A writer recently asked:
I purchased your Storyweaver, because I’ve had many stories rumbling around in my head for years. Several of them are adaptations of old tv dramas and old movies.
My stories are totally different from the originals, but use the same characters names.
I guess my main question is: am I legally allowed to write these stories?
I’m guessing there must be some sort of rights acquired in order to do so. If that’s the case, I’ll have to forget it. I can’t afford the possible hundreds of thousands it would cost to acquire rights to characters names… and without these characters, my stories wouldn’t be the same.
Thank you for any help you can possibly provide.
While a character name cannot be copyrighted, it can be trademarked. And, in copyright cases, character names can be taken into consideration as part of an overall argument of infringement.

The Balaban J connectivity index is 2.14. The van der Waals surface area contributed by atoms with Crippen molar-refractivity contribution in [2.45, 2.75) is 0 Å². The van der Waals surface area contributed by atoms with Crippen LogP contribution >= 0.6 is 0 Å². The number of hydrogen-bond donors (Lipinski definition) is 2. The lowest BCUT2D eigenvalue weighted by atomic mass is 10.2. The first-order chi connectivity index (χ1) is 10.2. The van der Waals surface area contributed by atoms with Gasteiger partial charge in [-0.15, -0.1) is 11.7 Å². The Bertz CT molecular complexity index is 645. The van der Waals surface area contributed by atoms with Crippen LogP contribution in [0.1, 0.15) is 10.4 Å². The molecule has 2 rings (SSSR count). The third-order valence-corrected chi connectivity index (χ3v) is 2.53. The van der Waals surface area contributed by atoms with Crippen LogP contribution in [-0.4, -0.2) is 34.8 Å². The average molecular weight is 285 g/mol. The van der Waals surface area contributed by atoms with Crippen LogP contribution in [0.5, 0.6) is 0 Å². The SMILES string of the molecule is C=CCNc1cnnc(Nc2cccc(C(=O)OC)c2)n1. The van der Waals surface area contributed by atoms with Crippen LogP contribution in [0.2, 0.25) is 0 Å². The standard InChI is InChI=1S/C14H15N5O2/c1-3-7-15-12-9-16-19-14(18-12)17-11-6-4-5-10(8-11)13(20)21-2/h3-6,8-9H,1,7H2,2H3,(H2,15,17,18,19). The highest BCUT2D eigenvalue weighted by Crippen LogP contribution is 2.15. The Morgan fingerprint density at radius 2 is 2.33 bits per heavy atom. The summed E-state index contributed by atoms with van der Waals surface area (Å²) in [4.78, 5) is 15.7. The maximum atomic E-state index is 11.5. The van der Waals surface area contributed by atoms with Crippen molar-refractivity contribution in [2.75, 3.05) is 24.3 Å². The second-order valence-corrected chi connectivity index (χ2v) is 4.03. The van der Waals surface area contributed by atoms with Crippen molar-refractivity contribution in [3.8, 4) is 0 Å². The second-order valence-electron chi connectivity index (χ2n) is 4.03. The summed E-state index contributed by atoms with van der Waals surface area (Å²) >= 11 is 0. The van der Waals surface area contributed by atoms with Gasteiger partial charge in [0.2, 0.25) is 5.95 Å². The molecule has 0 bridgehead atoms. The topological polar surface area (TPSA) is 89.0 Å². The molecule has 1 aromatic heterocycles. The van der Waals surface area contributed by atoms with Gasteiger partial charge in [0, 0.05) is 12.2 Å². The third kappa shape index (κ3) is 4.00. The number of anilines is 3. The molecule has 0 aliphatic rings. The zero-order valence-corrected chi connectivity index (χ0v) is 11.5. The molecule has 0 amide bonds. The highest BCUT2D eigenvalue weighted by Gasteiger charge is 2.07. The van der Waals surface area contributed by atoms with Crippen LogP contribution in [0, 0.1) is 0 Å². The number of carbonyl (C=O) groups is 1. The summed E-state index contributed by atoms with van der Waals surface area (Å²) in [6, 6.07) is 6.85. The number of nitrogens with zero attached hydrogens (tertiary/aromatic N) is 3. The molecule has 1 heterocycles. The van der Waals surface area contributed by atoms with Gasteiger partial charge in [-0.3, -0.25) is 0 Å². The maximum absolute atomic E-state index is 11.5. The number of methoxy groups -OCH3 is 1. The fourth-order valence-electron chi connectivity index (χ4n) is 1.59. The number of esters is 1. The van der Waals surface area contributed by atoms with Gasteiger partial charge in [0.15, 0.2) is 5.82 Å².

For example, there is no doubt you cannot get away with calling a character Luke Skywalker, even if you were telling a story about an orange and an apple, and Luke was the apple.
At the other end of the scale, you couldn’t get away with publishing a story about a young farm boy in a galaxy far far away whose father turns out to be the villain, and both of whom use a paranormal power (know as the PP) to move objects and control minds no matter what you called them, even Fred and Ethyl.
And in the middle are character names such as Joe Smith, which don’t really ring a bell with most people as belonging uniquely to some previously published work. Those kinds of names can be used without concern, even if they have been previously published in some obscure fiction.
In the end, it is up to you to determine if the character names are so identifiable that using them would violate copyright or intellectual property rights, and if you run into trouble, then it is up to the courts.
Hope this helps.